Healthcare Industry News: dialysis
News Release - June 9, 2009
Talecris Biotherapeutics Receives Orphan Drug Designation for Plasmin (Human) to Treat Acute Peripheral Arterial OcclusionRESEARCH TRIANGLE PARK, N.C.--(HSMN NewsFeed)--Talecris Biotherapeutics, Inc. today announced that it has been granted orphan drug designation by the U.S. Food and Drug Administration (FDA) for the development of Plasmin (Human) to treat acute peripheral arterial occlusion (PAO). Talecris is currently investigating Plasmin in a phase I/II clinical trial designed to assess its ability to treat PAO, a condition in which arterial blood flow to the extremities, usually the legs, is blocked by a clot. Currently, there are no FDA approved treatments for acute PAO.
“We are extremely pleased to have received orphan drug designation for Plasmin, a development stage product that has the potential to significantly improve the treatment of this limb-threatening and life-threatening condition,” said Steve Petteway, Senior Vice President, Research and Development, Talecris Biotherapeutics, “Talecris is dedicated to developing a safe, fast, and effective therapy to rapidly lyse clots.”
Orphan drug designation is granted to companies to encourage the development of treatments that prevent, diagnose or treat rare, life-threatening or chronic illnesses that affect fewer than 200,000 people per year in the U.S. The designation provides incentives such as tax credits and potentially seven years market exclusivity to companies willing to support the costly research and development programs associated with developing specialized drugs for a small population of individuals.
About Acute Peripheral Artery Occlusion (PAO)
Acute Peripheral Arterial Occlusion (PAO) occurs when blood flow to the extremities becomes blocked by a blood clot. This condition is most common in people with underlying peripheral artery disease, in which fatty plaque builds up in artery walls causing narrowing of the arteries and restricted blood flow to legs and arms. Without prompt intervention, acute PAO can result in significant complications such as permanent nerve and muscle damage, tissue necrosis, and in severe cases, amputation or death.
There is an unmet medical need for a proven thrombolytic agent to treat acute PAO which affects approximately 100,000 people in the United States each year. Current methods focus on pharmacologic, mechanical, or surgical removal of the blood clot, or bypass grafting to direct flow around the area of the clot. However, there are no clot-busting drugs currently approved for this indication, and the treatments currently used (plasminogen activators) typically require a prolonged infusion averaging 24 to 36 hours and produce increased risk of bleeding complications.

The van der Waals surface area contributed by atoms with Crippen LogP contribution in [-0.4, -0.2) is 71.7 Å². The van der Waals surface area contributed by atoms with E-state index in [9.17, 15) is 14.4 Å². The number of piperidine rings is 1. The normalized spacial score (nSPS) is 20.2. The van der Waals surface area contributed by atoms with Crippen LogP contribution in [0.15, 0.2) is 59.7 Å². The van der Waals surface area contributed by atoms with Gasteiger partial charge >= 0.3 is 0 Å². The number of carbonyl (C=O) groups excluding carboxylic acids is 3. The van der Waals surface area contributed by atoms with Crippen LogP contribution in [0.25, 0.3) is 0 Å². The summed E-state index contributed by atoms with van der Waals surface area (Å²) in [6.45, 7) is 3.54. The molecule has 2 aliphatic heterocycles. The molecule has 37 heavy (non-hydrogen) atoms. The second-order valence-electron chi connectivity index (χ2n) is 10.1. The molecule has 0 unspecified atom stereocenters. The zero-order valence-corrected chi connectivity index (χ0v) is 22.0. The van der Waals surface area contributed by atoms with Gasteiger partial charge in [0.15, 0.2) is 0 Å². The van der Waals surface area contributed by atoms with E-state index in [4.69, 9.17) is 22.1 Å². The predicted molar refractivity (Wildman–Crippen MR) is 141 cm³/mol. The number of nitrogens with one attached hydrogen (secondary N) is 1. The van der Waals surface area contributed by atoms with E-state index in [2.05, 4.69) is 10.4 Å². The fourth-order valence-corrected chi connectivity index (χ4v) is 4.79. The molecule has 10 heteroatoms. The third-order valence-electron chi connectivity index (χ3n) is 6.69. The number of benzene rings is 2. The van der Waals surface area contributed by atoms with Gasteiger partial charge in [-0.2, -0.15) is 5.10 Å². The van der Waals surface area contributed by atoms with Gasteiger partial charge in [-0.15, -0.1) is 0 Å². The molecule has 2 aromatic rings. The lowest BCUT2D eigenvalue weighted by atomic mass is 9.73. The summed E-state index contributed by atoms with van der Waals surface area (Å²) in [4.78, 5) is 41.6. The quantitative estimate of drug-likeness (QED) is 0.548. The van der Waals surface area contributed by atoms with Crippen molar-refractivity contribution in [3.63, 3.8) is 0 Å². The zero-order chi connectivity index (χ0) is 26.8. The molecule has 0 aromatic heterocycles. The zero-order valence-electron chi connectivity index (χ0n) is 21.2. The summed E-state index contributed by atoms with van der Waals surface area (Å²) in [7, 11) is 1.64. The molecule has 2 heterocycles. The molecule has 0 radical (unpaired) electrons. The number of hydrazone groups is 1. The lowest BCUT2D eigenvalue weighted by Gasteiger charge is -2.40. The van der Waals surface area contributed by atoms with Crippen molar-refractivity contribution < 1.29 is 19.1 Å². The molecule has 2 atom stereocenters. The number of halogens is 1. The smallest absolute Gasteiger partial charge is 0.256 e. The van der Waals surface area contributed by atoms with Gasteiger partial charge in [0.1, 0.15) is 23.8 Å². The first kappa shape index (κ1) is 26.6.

Plasmin, derived from human plasma, is a stabilized formulation of the naturally-occurring blood enzyme that dissolves blood clots by breaking down the fibrin matrices to restore blood flow. Plasmin is delivered via catheter directly to the site of the clot. Plasmin is a direct-acting thrombolytic, in contrast to plasminogen activators, which act indirectly by stimulating the production of plasmin.
Safety and dosing results from the first clinical trial of Plasmin in humans, a Phase I/II study in hemodialysis graft occlusion, have recently been published (Shlansky-Goldberg et al., J Thromb Haemost 2008; 6: 944-950).
Plasmin is now being tested in a phase I/II multicenter clinical trial to investigate dose escalation and safety of Plasmin in acute PAO. Additional study outcomes to be assessed include Plasmin’s ability to restore blood flow and avoidance of a surgical procedure to restore blood flow.
Plasmin is made from human plasma. As with all plasma-derived therapeutics, the potential to transmit infectious agents, such as viruses and theoretically, the Creutzfeldt-Jakob (CJD) agent that can cause disease, cannot be totally eliminated. There is also the possibility that unknown infectious agents may be present in such products.
About Talecris Biotherapeutics: Inspiration. Dedication. Innovation.
Talecris Biotherapeutics is a global biotherapeutic and biotechnology company that discovers, develops and produces critical care treatments for people with life-threatening disorders in a variety of therapeutic areas including immunology, neurology, pulmonology, and hemostasis. Talecris is proudly building upon a 60-year legacy of innovation and a commitment to improving the lives of people who rely on its therapeutic products. With an emphasis on scientific inquiry and technological excellence, Talecris is expanding its current portfolio of products, programs, and services through its own world-class product development organization as well as through strategic initiatives that leverage its strengths with those of its partners.
Talecris, with revenues of approximately $1.4 billion in 2008, is headquartered in biotech hub Research Triangle Park, N.C., and employs more than 4,500 talented people worldwide. To learn more about Talecris and how its employees are making a difference in the lives of patients and the healthcare community, visit www.talecris.com.
Source: Talecris Biotherapeutics
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